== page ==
Definition of a 'Freak'

He used to astound the number of times that the ball would go forward to a milling pack and he would mark uncontested or run into an open goal. It was if he was blessed with luck, but it happened so many times that it made you know he was toying with all others with his genius. Bluffing leading up, double bluffing by leading opponents under the flight of the ball, with him leading back to mark or goal easily.

Arguably, footballs greats example of 'what if'

For he would have obliterated all goalkicking records if not for a tragic knee, including, I have no doubt 250 goals in a season,....

Peter Crimmins ( 176 games )

I often get antsy about how history depicts Peter Crimmins.

With it always about his tragic battle with testicular Cancer and untimely death, all too young. This always takes away from just how good he was as a footballer. He was very like John Platten, as that bottom of every pack courageous small man with a Phar Lap type heart, and such courage. Using the Platts comparison, he was better because he was such a natural goal kicker, either as a rover or as a deadly dangerous resting forward.

Don Scott ( C- 302 games  )

Legend, and should be made a Legend in our Hall of Fame

Exceptional as a big hearted ruckman that despite his lack of size willed his way to beat every comer. This heart made him one of the games greatest leaders with him so relentless in his desire to succeed despite any obstacles set before him.

Michael Tuck ( 426 games )

In a surreal sense, Tucky's career was vastly underrated.

He gets respect for his longevity, premiership success and leadership, but i always think he never gets his just dues for just how great he was as a player. Brilliant ruck rover with the versatility to play as a key forward or as a negating flanker in his latter years. I saw most of his 426 games and struggle to think of him playing a bad game.

He remarkable consistency was married with unparalleled excellence

Leigh Matthews ( 332 games )

This rover and devastating forward is the greatest player the game has ever seen.

I will not even try to give his legend due homage with my words.

Russell Greene ( 184 games )

This versatile utility was an unsung great of the legenday 80's teams and he should be in our Hall of Fame

Shane Crawford ( 305 games )


Great player who got his just desserts with his last game culminating in the 2008 flag

John Platten ( 258 games )

Most will be outraged Platten being on the bench, but it points to how strong our best 18 is

Grant Birchall ( 220 games* )


Birchall's selection might shock a few, but, he is a player that rarely gets paid true respect for how great he is





4 comments:

  1. Love this.
    The only questions I have regard two of our current elite: Josh Gibson, and Cyril Rioli.

    Gibbo being one of only 5 players to have ever won 2 club champion awards in premiership years in AFL/VFL history, and undoubtedly the most important member of a Hawthorn back 6 in my time as a member (only 15 years, but still)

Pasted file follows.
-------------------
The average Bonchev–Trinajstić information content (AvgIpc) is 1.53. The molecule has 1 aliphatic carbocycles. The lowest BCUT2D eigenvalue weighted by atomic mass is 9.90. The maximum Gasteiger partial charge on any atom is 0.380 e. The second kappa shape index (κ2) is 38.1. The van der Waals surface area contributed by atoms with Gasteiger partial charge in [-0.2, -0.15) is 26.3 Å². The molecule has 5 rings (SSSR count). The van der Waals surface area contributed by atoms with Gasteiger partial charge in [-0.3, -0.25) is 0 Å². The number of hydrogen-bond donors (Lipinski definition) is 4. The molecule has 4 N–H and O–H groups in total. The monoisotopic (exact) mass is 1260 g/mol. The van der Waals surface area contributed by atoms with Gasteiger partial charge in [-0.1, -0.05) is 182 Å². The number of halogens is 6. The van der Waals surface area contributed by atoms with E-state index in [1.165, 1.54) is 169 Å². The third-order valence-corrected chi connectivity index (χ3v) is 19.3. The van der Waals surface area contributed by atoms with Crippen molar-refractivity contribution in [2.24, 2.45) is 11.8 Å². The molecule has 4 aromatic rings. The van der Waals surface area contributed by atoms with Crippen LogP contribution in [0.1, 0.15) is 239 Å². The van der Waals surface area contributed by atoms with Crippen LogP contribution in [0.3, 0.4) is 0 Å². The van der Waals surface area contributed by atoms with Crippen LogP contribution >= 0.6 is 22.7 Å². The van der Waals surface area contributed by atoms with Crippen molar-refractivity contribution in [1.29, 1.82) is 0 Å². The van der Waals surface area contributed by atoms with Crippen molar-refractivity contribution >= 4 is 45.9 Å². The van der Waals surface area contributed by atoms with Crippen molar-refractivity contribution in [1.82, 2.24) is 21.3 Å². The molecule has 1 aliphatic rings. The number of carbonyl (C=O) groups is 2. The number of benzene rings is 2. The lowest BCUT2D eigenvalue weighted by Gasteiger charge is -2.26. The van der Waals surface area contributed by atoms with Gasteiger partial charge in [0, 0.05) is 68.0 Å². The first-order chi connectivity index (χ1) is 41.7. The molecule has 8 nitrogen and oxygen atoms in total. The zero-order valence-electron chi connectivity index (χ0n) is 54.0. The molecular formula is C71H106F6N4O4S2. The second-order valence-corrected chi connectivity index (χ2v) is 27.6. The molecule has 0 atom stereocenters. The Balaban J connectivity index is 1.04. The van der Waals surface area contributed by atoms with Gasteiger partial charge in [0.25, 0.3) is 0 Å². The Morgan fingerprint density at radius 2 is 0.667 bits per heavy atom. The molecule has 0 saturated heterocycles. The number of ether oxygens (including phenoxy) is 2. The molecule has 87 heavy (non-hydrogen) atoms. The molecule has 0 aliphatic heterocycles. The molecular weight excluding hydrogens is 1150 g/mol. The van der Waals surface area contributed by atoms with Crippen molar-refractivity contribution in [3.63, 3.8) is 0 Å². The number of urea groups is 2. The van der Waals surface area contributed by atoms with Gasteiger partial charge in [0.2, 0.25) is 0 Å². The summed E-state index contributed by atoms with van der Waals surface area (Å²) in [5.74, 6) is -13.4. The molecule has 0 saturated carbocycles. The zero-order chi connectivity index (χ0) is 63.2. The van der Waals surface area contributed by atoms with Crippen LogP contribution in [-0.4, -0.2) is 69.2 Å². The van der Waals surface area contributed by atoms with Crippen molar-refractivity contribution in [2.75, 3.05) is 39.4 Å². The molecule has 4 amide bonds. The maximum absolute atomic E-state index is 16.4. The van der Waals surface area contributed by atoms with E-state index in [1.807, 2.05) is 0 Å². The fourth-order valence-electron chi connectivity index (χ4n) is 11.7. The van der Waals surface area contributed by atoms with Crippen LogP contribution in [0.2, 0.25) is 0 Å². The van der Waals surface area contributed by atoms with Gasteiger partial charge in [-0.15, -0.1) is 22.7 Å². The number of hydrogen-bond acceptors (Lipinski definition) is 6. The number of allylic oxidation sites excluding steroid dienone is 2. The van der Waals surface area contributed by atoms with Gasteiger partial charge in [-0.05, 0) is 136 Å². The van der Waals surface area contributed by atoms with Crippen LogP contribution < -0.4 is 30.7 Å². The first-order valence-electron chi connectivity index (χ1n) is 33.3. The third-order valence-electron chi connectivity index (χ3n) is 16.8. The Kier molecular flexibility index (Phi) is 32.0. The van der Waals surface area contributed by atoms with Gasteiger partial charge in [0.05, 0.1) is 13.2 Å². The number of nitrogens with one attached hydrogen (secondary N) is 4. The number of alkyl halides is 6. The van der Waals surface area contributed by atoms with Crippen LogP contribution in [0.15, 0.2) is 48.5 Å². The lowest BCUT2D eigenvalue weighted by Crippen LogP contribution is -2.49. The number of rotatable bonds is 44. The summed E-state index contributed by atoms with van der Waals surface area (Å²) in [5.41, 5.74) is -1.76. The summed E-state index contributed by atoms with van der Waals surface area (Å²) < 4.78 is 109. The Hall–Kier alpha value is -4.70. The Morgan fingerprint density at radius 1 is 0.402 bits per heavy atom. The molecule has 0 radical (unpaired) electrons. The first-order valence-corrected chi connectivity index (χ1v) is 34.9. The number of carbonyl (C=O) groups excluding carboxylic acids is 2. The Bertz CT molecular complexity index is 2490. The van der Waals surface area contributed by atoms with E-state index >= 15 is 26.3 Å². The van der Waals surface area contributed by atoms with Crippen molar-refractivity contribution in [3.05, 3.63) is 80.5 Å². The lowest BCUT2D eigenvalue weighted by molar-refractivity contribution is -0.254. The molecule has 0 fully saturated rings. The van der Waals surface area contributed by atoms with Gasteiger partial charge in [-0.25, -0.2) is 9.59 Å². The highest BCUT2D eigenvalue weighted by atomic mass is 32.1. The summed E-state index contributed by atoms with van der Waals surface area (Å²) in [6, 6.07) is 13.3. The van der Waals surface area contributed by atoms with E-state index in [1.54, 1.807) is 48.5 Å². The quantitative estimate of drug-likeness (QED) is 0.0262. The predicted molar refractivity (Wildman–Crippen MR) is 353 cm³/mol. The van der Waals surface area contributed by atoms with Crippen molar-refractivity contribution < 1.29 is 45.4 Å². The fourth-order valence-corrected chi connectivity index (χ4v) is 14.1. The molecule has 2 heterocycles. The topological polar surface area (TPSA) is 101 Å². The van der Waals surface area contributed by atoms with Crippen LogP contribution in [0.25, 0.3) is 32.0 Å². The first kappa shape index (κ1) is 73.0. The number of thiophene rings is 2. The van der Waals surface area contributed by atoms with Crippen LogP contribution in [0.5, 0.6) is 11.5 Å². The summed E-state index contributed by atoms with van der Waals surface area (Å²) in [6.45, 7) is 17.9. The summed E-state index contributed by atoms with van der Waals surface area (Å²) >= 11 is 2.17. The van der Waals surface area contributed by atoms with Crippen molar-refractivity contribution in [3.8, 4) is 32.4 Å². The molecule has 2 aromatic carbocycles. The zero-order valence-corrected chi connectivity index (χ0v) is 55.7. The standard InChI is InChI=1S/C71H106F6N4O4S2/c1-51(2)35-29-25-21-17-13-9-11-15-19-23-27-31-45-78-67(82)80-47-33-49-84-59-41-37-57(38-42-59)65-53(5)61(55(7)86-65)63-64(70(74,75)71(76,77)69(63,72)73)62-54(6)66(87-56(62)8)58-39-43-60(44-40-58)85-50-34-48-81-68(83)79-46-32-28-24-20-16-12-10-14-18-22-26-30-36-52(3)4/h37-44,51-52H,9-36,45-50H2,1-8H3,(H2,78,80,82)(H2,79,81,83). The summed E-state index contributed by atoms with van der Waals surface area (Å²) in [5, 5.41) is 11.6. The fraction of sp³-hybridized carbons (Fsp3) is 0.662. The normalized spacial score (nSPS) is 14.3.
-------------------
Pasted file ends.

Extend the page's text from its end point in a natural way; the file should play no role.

And Cyril as, probably the most exciting player in the game today, in an age in which excitement is as important as just about anything else.

    I don't know who would come out of this side to make way (maybe a Birchall or an Ablett) but I would be interested to hear your thoughts.

    Love the story too, thanks for sharing.

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    Replies
    1. And indeed, I wonder your thoughts on Roughy. Arguably no one else in the game for a very long time who can do what he does, as well as he does it

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    2. Mitchell, thank you kindly for the reply

      As for you posers:

      Gibbo- i was torn over four players for the back pocket position that went to Burgoyne ( Gibbo, Burgoyne, Rubber O'Halloran and David Parkin )I settled on Burgoyne because of his versatility and big game performances.

      As for Cyril, very worthy, and I thought of him for Russell Greene's position on the bench. Also factoring in Darren Jarman. I choose the steady consistent excellence of Greene over the excitement of the other two

      I think I erred on Roughy's exclusion, but I was so intent on including Birchall. A player who has been such a measure for us in this great era. When Birchall plays well we win- which says all about his effect

      Once more, thank you for your comment

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    3. Thanks for the response, Tim, it is clear you put a large amount of thought and effort into this.

      If I may, who would have as the 3 emergencies in this hypothetical side?

      And to which genius do you give the coaching position to? There's a few very valid claims to that spot